Next I use my table saw sled to cut all of the slats down to a bunch of 8.5" long pieces. This actually allowed me to remove a lot of the defects in the slats including a lot of the nail holes. After this it almost felt like I was working with fresh lumber (eww). The final pencil blanks are 8" long, so this gives me a little bit of wiggle room through the pencil lamination process.

So, there's this thing I do every year where I make a set of 100 things from pallet wood for Carolina Shoe to use as promotion items. It started with the shot glasses (gasp), last year was the diamond coasters, and this year is pencils. But once I visualized what 100 pencils I realized how lame that would be, so I decided to add a digit and make 1,000 pencils instead. I am happy to report that I regretted that decision almost as soon as I made it.

Step 4: Cutting to Width and Resawing

Anyway, I try to ignore the pain while running all of these pieces across the table saw to clean up the 2 edges. Since the pieces are so short this removes the rough edge, but also gives me a straight edge and also a parallel edge when I cut the other side.

After doing that approximately 24 hundred million times, I then run all of the pieces through again to resaw them thinner. And when I say "all" I actually mean about half of them because I only resaw the thicker pieces and I also saved a bunch to make solid color and 2-tone pencil blanks with. (I ended up with about 6 different variations which we'll discuss more later, maybe)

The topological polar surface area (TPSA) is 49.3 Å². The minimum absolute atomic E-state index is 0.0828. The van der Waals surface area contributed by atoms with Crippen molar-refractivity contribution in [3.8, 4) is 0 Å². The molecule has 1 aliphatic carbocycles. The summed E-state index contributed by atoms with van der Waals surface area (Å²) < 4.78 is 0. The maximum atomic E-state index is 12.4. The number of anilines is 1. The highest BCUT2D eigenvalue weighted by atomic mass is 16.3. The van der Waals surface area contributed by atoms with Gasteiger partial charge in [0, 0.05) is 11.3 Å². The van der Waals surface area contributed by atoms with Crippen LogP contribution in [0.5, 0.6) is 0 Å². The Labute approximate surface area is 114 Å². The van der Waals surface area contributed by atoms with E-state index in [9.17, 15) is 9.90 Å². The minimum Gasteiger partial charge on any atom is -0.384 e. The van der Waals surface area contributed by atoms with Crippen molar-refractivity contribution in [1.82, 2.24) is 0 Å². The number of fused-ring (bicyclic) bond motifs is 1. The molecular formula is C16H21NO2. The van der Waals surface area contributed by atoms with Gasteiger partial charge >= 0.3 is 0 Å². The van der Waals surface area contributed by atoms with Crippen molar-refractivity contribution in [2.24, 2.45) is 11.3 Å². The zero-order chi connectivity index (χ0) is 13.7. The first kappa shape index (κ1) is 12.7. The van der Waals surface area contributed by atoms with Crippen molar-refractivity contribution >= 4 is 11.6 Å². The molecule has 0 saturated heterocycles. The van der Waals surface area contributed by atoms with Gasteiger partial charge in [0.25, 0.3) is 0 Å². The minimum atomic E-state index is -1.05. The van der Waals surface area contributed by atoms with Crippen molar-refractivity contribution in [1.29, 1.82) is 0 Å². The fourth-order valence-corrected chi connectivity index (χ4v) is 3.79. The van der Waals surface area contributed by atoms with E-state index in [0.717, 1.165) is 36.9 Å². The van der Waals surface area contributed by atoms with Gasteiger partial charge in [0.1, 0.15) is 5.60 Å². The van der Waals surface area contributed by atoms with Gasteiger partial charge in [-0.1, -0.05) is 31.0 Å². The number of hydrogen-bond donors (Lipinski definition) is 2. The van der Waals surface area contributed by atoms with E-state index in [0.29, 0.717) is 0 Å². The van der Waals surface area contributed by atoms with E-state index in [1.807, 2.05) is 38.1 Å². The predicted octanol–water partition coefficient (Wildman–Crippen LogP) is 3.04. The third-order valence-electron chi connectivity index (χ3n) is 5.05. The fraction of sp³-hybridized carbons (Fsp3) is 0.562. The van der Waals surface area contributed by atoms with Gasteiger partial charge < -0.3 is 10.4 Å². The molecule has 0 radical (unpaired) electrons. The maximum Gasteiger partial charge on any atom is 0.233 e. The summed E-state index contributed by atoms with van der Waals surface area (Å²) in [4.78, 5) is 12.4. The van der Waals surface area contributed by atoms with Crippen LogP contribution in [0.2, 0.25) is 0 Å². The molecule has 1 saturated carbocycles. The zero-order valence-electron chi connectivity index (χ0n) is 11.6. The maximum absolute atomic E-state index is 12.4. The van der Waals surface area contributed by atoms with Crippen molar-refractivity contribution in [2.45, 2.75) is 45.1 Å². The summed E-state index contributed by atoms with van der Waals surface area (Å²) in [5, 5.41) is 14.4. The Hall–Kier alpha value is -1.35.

Step 5: Sanding and Organizing the Pieces

The resawing operation consists of cutting almost half way through, flipping the piece, then cutting the other side. The remaining material is cut on the bandsaw and I do this because it's safer and also ends up being faster in the end.

After resawing, these pieces are then sent through the drum sander to smooth out the face that has been cut. This could also be done with the thickness planer, but the drum sander allows me to get the pieces down to under 1/8" thick. I'm going through all of this because a pencil is such a small canvas to work with and I want a bunch of different colors (wood species) to be displayed in each pencil.

This whole project pleased my OCD more than I'm willing to admit, but next step was to sort all of these pieces by width. By doing this and gluing them in sections I'm able to maximize the material, a brave thing to say coming from the guy who is cutting all of these pieces enough times to turn them 65.67% into sawdust.

Step 6: Lamination

But I line all of the slats up in order and then break them up into 3" wide sections and mark them with blue tape. The reason I do this is because the height cutting capacity on my tablesaw is 3" and I want to be able to cut all of these down into slices after the glue-up is complete. Some pretty impressive forethought, I know.